What’s the one thing every bar cart needs? – The Takeout

My mom called me a few days before my birthday last week. “I’m sending you a package,” she said between slurps of Diet Dr Pepper. “Apologies in advance, because it’s heavy as hell.” The roughly 40-pound box arrived the next day. I lugged it up the stairs to my third-floor walkup, opened it up, and found a gift I never knew I needed: a bar cart. I assembled it, arranged it in my dining room, and stood back to admire the fruits of my labor. There was just one question: how do I stock this thing?
Don’t get me wrong; I love a cocktail, and I can whip up something semi-decent if necessary. But I hardly ever drink liquor at home, and my whiskey palate is sorely lacking. I’ve never needed a bar cart, but now that I have one, I’m a little unsure where to start.
Of course, I’ve already consulted our comprehensive guide to building a bar cart. I already have a few essential odds and ends, including:

• Charge your phone and watch simultaneously

• Wide compatibility with phones and watches

• Case friendly

My question for you is this: if I wish to transform into a savvy home bartender, what else do I need? Actually, let’s make it even more specific: what’s the one thing I need to acquire immediately to salvage this bar cart? It could be a cocktail ingredient, a gadget, a framed photo of Donn Beach—whatever I need to have a proper go at this thing.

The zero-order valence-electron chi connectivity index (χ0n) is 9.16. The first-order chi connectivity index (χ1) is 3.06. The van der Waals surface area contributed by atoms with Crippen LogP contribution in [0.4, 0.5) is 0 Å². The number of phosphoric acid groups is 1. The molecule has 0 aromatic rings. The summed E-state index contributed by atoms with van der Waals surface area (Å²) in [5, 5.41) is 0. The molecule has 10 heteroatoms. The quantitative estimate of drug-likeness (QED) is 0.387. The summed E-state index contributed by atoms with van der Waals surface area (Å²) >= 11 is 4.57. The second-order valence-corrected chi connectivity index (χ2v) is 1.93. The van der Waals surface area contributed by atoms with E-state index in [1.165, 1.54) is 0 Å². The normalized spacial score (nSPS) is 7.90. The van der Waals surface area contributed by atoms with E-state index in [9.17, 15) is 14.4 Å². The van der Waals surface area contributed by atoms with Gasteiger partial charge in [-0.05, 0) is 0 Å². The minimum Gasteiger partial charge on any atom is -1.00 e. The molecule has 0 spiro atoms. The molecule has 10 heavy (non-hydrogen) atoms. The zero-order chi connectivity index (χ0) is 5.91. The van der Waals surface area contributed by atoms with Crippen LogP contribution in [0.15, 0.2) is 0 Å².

Here are my recommendations:
1) 3 different bitters. I keep Cranberry, Grapefruit, and Angostura. Even if you don’t want to drink, a few dashes can add a little something to a seltzer or sparkling water without adding any measurable ABV
2) 2 or 3 liqueurs. I keep regular, non-food-dyed curacao, maraschino liqueur, and creme de violet. I like curacao over triple sec because curacao has a bitterness that cuts the pure sweet of triple sec, and Grand Marnier is made with brandy and so it doesn’t always go with everything.
3) Get a quality, but non-fancy, whiskey or bourbon. Something that’s not too expensive, but not a well bourbon either. Even if you don’t like whiskeys, there’s a good chance that someone who doesn’t like tequila or gin will like a Manhattan or an Old Fashioned.

Finally:
Don’t keep syrups on your bar cart unless they are store bought and have preservatives in them. Even in the fridge, syrups can pick up mold over time.
Don’t get Rose’s lime or lemon juice. For one, they have lots of sugar and so using them interchangeably with normal citrus juice will just result in an overly sweet drink. Also, they’re pretty one-note when it comes to flavor
-If you are going to be using your gin for martinis, just keep it in the freezer instead.  

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